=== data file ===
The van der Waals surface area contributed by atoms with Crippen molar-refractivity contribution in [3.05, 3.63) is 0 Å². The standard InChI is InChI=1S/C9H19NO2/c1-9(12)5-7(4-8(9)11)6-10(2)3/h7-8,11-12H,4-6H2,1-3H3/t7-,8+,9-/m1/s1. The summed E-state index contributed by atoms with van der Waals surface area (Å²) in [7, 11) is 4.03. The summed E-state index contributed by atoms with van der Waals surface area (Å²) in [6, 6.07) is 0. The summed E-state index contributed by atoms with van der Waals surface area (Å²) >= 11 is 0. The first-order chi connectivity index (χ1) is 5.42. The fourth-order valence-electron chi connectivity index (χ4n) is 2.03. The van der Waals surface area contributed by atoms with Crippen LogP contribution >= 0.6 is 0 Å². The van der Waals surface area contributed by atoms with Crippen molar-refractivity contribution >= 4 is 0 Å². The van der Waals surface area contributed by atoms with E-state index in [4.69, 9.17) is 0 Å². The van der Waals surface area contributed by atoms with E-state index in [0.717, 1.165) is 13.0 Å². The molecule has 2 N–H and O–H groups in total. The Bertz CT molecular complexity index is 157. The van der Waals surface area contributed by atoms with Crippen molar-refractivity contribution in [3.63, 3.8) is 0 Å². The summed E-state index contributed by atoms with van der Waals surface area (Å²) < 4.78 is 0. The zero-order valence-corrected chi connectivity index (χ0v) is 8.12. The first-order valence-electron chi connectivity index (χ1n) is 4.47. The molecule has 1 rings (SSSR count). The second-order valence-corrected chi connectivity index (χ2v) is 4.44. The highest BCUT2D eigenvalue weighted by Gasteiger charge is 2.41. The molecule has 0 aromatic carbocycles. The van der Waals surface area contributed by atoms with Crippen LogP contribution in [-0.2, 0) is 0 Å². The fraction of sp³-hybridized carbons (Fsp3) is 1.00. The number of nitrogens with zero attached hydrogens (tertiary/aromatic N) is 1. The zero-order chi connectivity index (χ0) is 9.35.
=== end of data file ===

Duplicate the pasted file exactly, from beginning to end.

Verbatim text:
The van der Waals surface area contributed by atoms with Crippen molar-refractivity contribution in [3.05, 3.63) is 0 Å². The standard InChI is InChI=1S/C9H19NO2/c1-9(12)5-7(4-8(9)11)6-10(2)3/h7-8,11-12H,4-6H2,1-3H3/t7-,8+,9-/m1/s1. The summed E-state index contributed by atoms with van der Waals surface area (Å²) in [7, 11) is 4.03. The summed E-state index contributed by atoms with van der Waals surface area (Å²) in [6, 6.07) is 0. The summed E-state index contributed by atoms with van der Waals surface area (Å²) >= 11 is 0. The first-order chi connectivity index (χ1) is 5.42. The fourth-order valence-electron chi connectivity index (χ4n) is 2.03. The van der Waals surface area contributed by atoms with Crippen LogP contribution >= 0.6 is 0 Å². The van der Waals surface area contributed by atoms with Crippen molar-refractivity contribution >= 4 is 0 Å². The van der Waals surface area contributed by atoms with E-state index in [4.69, 9.17) is 0 Å². The van der Waals surface area contributed by atoms with E-state index in [0.717, 1.165) is 13.0 Å². The molecule has 2 N–H and O–H groups in total. The Bertz CT molecular complexity index is 157. The van der Waals surface area contributed by atoms with Crippen molar-refractivity contribution in [3.63, 3.8) is 0 Å². The summed E-state index contributed by atoms with van der Waals surface area (Å²) < 4.78 is 0. The zero-order valence-corrected chi connectivity index (χ0v) is 8.12. The first-order valence-electron chi connectivity index (χ1n) is 4.47. The molecule has 1 rings (SSSR count). The second-order valence-corrected chi connectivity index (χ2v) is 4.44. The highest BCUT2D eigenvalue weighted by Gasteiger charge is 2.41. The molecule has 0 aromatic carbocycles. The van der Waals surface area contributed by atoms with Crippen LogP contribution in [-0.2, 0) is 0 Å². The fraction of sp³-hybridized carbons (Fsp3) is 1.00. The number of nitrogens with zero attached hydrogens (tertiary/aromatic N) is 1. The zero-order chi connectivity index (χ0) is 9.35.